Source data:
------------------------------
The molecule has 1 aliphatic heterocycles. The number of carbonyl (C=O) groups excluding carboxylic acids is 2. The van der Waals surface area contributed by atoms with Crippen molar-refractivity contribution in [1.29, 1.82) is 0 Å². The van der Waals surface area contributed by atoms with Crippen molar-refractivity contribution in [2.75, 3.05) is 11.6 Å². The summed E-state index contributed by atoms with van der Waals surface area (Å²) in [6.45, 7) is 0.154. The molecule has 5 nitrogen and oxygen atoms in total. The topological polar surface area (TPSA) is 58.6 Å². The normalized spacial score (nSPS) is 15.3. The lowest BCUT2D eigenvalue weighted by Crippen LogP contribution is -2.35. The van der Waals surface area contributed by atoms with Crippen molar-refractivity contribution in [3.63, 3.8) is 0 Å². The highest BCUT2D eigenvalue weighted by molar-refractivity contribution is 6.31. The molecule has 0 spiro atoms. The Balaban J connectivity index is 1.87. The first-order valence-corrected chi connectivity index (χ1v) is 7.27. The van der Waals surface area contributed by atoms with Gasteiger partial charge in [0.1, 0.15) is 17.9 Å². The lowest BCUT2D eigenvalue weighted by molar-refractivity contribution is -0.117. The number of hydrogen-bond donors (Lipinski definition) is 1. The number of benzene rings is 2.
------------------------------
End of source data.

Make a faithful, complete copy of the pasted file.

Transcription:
The molecule has 1 aliphatic heterocycles. The number of carbonyl (C=O) groups excluding carboxylic acids is 2. The van der Waals surface area contributed by atoms with Crippen molar-refractivity contribution in [1.29, 1.82) is 0 Å². The van der Waals surface area contributed by atoms with Crippen molar-refractivity contribution in [2.75, 3.05) is 11.6 Å². The summed E-state index contributed by atoms with van der Waals surface area (Å²) in [6.45, 7) is 0.154. The molecule has 5 nitrogen and oxygen atoms in total. The topological polar surface area (TPSA) is 58.6 Å². The normalized spacial score (nSPS) is 15.3. The lowest BCUT2D eigenvalue weighted by Crippen LogP contribution is -2.35. The van der Waals surface area contributed by atoms with Crippen molar-refractivity contribution in [3.63, 3.8) is 0 Å². The highest BCUT2D eigenvalue weighted by molar-refractivity contribution is 6.31. The molecule has 0 spiro atoms. The Balaban J connectivity index is 1.87. The first-order valence-corrected chi connectivity index (χ1v) is 7.27. The van der Waals surface area contributed by atoms with Gasteiger partial charge in [0.1, 0.15) is 17.9 Å². The lowest BCUT2D eigenvalue weighted by molar-refractivity contribution is -0.117. The number of hydrogen-bond donors (Lipinski definition) is 1. The number of benzene rings is 2.